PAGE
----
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capital-gains-tax3By Robert MooreMSI Taylor Business Services, Accountants, Briabane.

Income tax deductions for the decline in value (depreciation) of previously used plant and equipment in rental premises used for residential accommodation are no longer allowed.

From July 1, 2017, the Government has limited plant and equipment depreciation deductions to outlays actually incurred by investors in residential real estate properties. Plant and equipment items are usually mechanical fixtures or those which can be ‘easily’ removed from a property such as dishwashers and ceiling fans.

This means property investors can only claim depreciation on dishwashers, fans, and other fixtures they’ve paid for themselves.

These changes apply from 1 July 2017 to:

  • previously used plant and equipment acquired at or after 7.30 pm on 9 May 2017 unless it was acquired under a contract entered into before this time
  • plant and equipment acquired before 1 July 2017 but not used to earn income in either the current or previous year.

The new depreciation changes won’t have any effect on property that are already owned before the budget night. The changes only affect owners who have exchanged contracts on an investment property after 7:30 PM on 9 May 2017.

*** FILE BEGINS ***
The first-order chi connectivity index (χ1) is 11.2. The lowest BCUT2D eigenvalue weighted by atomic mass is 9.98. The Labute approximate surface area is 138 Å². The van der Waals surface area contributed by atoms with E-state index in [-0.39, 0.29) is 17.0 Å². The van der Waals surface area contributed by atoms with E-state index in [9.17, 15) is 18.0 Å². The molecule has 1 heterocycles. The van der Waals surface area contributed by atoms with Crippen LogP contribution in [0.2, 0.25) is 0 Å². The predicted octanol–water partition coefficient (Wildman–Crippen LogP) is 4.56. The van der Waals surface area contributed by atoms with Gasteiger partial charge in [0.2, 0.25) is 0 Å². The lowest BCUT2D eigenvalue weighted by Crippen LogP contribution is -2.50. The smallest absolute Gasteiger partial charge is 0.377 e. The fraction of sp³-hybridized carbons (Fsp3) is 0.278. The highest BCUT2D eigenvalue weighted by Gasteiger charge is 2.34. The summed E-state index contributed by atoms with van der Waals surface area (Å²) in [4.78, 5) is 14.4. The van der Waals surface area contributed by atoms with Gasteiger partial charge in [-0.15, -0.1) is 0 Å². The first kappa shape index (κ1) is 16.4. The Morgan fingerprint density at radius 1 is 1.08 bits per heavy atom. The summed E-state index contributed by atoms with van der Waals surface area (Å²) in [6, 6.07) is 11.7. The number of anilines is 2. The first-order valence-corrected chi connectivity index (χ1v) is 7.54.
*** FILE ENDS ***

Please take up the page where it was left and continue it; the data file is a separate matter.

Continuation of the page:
Investors who have purchased new plant and equipment will continue to be able to claim a deduction over the effective life of the asset.

So investors who are looking to purchase rental properties need to factor in these changes to their calculations when deciding on an investment. The tax deduction for depreciation can be sizeable and increases negative gearing for an investor. The other beauty of depreciation is that it is a non cash flow outlay. Unlike rates which need to be paid from cash as an ongoing expense, depreciation deductions flow from the initial capital outlay.

So unless you purchase a new rental property, you will be precluded from adopting depreciation from assets purchased by the previous owner.

So before you make a decision on the purchase one of a number of options, consult your adviser first.

Contact the author directly by email or by telephone.

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